Transboundary water resources for people and nature: challenges and opportunities in the Olifants river basin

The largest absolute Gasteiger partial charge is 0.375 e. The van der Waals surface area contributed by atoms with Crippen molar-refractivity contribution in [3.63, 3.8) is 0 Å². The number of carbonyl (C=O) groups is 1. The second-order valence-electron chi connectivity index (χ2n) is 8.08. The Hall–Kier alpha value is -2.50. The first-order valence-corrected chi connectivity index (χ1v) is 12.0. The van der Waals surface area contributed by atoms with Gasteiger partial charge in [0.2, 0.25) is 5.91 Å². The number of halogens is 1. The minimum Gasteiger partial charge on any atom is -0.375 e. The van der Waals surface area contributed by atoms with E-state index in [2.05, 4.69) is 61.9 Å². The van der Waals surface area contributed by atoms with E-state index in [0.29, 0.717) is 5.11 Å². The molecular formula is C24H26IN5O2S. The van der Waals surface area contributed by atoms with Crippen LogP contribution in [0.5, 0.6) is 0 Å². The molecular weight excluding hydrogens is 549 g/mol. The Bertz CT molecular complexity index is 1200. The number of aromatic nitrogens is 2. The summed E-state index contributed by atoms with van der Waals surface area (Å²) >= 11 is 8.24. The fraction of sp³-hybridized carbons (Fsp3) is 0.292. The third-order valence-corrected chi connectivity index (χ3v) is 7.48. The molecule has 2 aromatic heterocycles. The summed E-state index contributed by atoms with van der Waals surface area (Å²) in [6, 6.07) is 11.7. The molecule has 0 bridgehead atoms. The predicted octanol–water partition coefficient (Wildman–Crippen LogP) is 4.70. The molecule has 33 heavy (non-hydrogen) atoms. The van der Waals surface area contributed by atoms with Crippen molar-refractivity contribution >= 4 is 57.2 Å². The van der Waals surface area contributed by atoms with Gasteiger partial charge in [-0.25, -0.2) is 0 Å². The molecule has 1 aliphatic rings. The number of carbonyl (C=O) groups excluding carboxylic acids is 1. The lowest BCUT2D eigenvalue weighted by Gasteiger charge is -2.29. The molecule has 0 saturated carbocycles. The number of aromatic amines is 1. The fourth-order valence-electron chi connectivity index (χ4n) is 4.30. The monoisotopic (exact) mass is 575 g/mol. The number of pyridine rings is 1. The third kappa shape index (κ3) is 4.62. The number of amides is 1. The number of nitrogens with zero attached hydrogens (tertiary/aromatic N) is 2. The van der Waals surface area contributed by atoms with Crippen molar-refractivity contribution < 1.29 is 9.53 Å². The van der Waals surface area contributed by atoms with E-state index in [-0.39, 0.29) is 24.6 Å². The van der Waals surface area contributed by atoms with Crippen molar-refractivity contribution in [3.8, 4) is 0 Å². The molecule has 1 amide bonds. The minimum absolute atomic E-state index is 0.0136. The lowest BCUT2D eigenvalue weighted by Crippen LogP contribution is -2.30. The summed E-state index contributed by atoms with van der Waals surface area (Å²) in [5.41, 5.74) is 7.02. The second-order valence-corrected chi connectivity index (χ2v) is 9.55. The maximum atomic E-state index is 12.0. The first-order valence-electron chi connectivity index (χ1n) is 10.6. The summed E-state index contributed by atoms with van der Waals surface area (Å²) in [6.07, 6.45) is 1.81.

This paper proposes that transboundary water governance needs to become an essential input to sustainable governance of protected natural reserves. The paper reviews the challenges and opportunities for such governance mechanisms, and identifies the factors behind successful practices. Successful transboundary governance of water and nature requires the reduction of associated transaction costs. Firstly, water diplomacy through joint research, data collection and monitoring, capacity building, dialogues for consensus building, promoting responsible leadership and providing advisory support can help in overcoming mistrust between stakeholders and create opportunities for cooperation. Secondly, power asymmetries may hinder transboundary water governance, therefore, there is a need to involve multi‐scale links across stakeholders to counter‐balance local power asymmetries and engage all stakeholders in consultations and negotiations. Thirdly, transboundary water governance is critically dependent on accurate and transparent data and analysis tools for informing policy decisions. Science‐policy interactions for facilitating transboundary water governance were found to be most effective when the knowledge on joint water and nature governance is coproduced in a trans‐disciplinary manner, in collaboration with wide‐ranging informal networks of scientists, policy makers, and civil society. Finally, transboundary water governance organizations can serve as platforms for facilitating water diplomacy, building trust and cooperation, especially when they are granted the ability to enter into binding cooperative agreements regardless of external political pressures.